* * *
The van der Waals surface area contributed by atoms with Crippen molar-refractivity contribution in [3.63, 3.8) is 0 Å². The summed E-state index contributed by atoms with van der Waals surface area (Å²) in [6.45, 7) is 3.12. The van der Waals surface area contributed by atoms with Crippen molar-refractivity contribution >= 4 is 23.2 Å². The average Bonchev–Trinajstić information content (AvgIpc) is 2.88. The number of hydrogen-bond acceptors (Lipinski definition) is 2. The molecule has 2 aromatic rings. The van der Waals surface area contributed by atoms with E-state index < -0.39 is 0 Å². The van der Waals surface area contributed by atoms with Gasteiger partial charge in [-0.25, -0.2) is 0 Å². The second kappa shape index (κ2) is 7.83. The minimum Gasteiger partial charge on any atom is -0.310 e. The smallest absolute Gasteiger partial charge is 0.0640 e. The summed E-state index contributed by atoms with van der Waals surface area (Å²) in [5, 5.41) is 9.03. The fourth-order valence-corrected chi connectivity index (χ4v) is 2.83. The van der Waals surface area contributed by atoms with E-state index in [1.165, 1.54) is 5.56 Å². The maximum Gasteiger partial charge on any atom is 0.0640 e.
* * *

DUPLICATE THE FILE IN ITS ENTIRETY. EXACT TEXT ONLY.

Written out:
The van der Waals surface area contributed by atoms with Crippen molar-refractivity contribution in [3.63, 3.8) is 0 Å². The summed E-state index contributed by atoms with van der Waals surface area (Å²) in [6.45, 7) is 3.12. The van der Waals surface area contributed by atoms with Crippen molar-refractivity contribution >= 4 is 23.2 Å². The average Bonchev–Trinajstić information content (AvgIpc) is 2.88. The number of hydrogen-bond acceptors (Lipinski definition) is 2. The molecule has 2 aromatic rings. The van der Waals surface area contributed by atoms with E-state index < -0.39 is 0 Å². The van der Waals surface area contributed by atoms with Gasteiger partial charge in [-0.25, -0.2) is 0 Å². The second kappa shape index (κ2) is 7.83. The minimum Gasteiger partial charge on any atom is -0.310 e. The smallest absolute Gasteiger partial charge is 0.0640 e. The summed E-state index contributed by atoms with van der Waals surface area (Å²) in [5, 5.41) is 9.03. The fourth-order valence-corrected chi connectivity index (χ4v) is 2.83. The van der Waals surface area contributed by atoms with E-state index in [1.165, 1.54) is 5.56 Å². The maximum Gasteiger partial charge on any atom is 0.0640 e.